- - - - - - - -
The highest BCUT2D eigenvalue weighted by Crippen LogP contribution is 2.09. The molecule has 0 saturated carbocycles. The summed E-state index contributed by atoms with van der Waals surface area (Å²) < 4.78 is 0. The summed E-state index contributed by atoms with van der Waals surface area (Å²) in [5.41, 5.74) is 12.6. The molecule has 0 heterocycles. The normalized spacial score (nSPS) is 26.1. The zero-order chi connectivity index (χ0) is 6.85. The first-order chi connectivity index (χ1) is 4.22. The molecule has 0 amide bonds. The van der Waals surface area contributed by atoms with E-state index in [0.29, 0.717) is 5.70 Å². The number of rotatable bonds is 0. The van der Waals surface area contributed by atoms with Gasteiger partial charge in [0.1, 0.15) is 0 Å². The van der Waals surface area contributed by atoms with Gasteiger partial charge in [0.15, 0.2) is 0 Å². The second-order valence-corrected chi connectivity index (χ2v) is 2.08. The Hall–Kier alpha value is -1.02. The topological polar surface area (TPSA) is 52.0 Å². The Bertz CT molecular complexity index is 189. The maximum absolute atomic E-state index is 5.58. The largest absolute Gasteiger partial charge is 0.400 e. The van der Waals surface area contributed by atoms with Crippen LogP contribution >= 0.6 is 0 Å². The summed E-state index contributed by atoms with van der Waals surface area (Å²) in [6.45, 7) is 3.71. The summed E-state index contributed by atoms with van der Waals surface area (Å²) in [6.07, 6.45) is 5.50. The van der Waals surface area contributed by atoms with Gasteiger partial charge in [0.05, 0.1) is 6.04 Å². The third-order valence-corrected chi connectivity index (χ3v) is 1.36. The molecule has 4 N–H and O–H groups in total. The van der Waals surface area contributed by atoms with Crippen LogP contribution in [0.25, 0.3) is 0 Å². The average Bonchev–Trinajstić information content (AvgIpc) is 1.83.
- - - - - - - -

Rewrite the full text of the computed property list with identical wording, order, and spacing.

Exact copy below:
The highest BCUT2D eigenvalue weighted by Crippen LogP contribution is 2.09. The molecule has 0 saturated carbocycles. The summed E-state index contributed by atoms with van der Waals surface area (Å²) < 4.78 is 0. The summed E-state index contributed by atoms with van der Waals surface area (Å²) in [5.41, 5.74) is 12.6. The molecule has 0 heterocycles. The normalized spacial score (nSPS) is 26.1. The zero-order chi connectivity index (χ0) is 6.85. The first-order chi connectivity index (χ1) is 4.22. The molecule has 0 amide bonds. The van der Waals surface area contributed by atoms with E-state index in [0.29, 0.717) is 5.70 Å². The number of rotatable bonds is 0. The van der Waals surface area contributed by atoms with Gasteiger partial charge in [0.1, 0.15) is 0 Å². The van der Waals surface area contributed by atoms with Gasteiger partial charge in [0.15, 0.2) is 0 Å². The second-order valence-corrected chi connectivity index (χ2v) is 2.08. The Hall–Kier alpha value is -1.02. The topological polar surface area (TPSA) is 52.0 Å². The Bertz CT molecular complexity index is 189. The maximum absolute atomic E-state index is 5.58. The largest absolute Gasteiger partial charge is 0.400 e. The van der Waals surface area contributed by atoms with Crippen LogP contribution >= 0.6 is 0 Å². The summed E-state index contributed by atoms with van der Waals surface area (Å²) in [6.45, 7) is 3.71. The summed E-state index contributed by atoms with van der Waals surface area (Å²) in [6.07, 6.45) is 5.50. The van der Waals surface area contributed by atoms with Gasteiger partial charge in [0.05, 0.1) is 6.04 Å². The third-order valence-corrected chi connectivity index (χ3v) is 1.36. The molecule has 4 N–H and O–H groups in total. The van der Waals surface area contributed by atoms with Crippen LogP contribution in [0.25, 0.3) is 0 Å². The average Bonchev–Trinajstić information content (AvgIpc) is 1.83.